Gold News

The Price to Pollute?

Inflation in energy, that's the cost...
POLICYMAKERS can't keep inflation at 2%, but they think they can keep the world's temperature from rising 2° Celsius, writes Frank Holme at US Global Investors.
That's how CLSA's equity strategist Damian Kestel describes the goings-on at COP26, the United Nations' climate change conference taking place now in Glasgow, Scotland.
The attending leaders and policymakers may look like they're in control, Kestel said in a note to clients, but "a quick look at debt levels, inflation and yield movements suggest they are increasingly now mere passengers along for the ride and painted into a corner."
Indeed, global debt is fast approaching a head-spinning $300 trillion. Here in the US, national debt will soon top $30 trillion, while debt-to-GDP currently stands at 126%.
Inflation is looking less and less "transitory", and make no mistake: Transitioning to a zero-carbon energy mix as quickly as climate scientists are urging will be highly inflationary.
Investment in fossil fuels is rapidly falling, which is driving up energy prices, and yet most economies are nowhere near ready to move to 100% renewables. That includes the US, which was one of a few large countries – the others being China, India, Japan and Australia – that did not sign the pledge last week to phase out the use of coal.
Europe is already feeling the pain of soaring energy costs. Under the European Union's Emissions Trading System (ETS), companies must pay a tax to emit carbon. This tax has gone up sixfold over the past 10 years, and it's doubled in the past year alone.
The bloc is now proposing so-called carbon border adjustment mechanisms (CBAMs), which are taxes on imported goods, such as steel and cement, that are produced in countries that lack tough climate laws.
These higher expenses on businesses will then be passed on to customers, and those that will suffer the most are poor households. Winter is right around the corner, and European governments fear that many families, who are still reeling from the economic impact of the pandemic, may be left in the cold.
Nevertheless, a growing number of countries are now committed to net-zero carbon emissions. This is the reality, ready or not. Activists and policymakers say climate change is the number one threat of our time, and that doing nothing is not an option.
That may be the case, but we must acknowledge the impact this historic transition will have on inflation and debt levels. Whereas the former is a hidden tax on current economic growth, the latter is a tax on future growth.
Guess what percent of a typical wind turbine is steel.
Depending on the source, the answer is between 70% and 80%.
As Wood Mackenzie's Ed Crooks put it in a blog post last week, "Steel is one of the great paradoxes of the energy transition." Although it's essential for renewables technologies, the material "accounts for about 7% of total carbon dioxide emissions from energy use," Crooks says.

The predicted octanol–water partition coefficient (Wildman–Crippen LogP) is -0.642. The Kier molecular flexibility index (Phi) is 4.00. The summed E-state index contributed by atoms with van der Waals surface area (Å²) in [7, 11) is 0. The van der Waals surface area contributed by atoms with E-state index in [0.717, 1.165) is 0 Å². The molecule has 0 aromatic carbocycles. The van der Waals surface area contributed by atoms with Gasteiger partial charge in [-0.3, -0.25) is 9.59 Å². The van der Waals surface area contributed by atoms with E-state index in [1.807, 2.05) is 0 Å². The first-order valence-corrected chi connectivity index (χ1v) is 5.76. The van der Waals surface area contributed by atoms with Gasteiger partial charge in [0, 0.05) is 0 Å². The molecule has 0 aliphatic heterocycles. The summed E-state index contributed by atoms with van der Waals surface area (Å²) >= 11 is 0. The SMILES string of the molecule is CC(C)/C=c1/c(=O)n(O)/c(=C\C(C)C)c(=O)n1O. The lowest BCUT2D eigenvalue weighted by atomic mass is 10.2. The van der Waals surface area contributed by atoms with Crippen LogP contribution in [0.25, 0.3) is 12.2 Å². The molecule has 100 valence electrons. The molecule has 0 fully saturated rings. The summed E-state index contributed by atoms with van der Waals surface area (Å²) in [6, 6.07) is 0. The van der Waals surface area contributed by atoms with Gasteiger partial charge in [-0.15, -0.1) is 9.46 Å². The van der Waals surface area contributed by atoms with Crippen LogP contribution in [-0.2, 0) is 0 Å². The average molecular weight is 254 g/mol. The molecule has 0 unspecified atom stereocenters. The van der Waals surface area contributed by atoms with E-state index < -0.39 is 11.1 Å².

And yet, for now, we need the stuff.
The same goes for copper, the global demand for which is expected to double this decade, from 2.1 million tonnes in 2020 to 4.3 million in 2030.
Copper is off its all-time high set in May, but it's still going for double its price in March 2020. Many people expect the metal to continue increasing in value, which is why we've seen an increasing number of copper wire thefts lately.
The smart money also appears to be preparing for higher inflation by loading up on Bitcoin. According to blockchain data provider Chainalysis, Bitcoin "whales" – or those that hold more than 1,000 BTC – added 185,000 BTC in the week ended October 25. This was enough to bring total holdings up to their highest levels so far in 2021.
Meanwhile, Bitcoin supply isn't keeping up with demand, an imbalance that will only accelerate as more and more people participate and the mining difficulty increases.
Remember, Bitcoin supply is capped at 21 million coins, and there are 7.8 billion people. You do the math.
Bitcoin may look overvalued at today's prices, but I believe we're still very early.

Frank Holmes is chief executive officer and chief investment officer of US Global Investors Inc., a registered investment adviser managing approximately $4.8 billion in 13 no-load mutual funds and for other advisory clients. A Toronto native, he bought a controlling interest in US Global Investors in 1989, after an accomplished career in Canada's capital markets. His specialized knowledge gives him expertise in resource-based industries and money management.

See the full archive of Frank Holmes.

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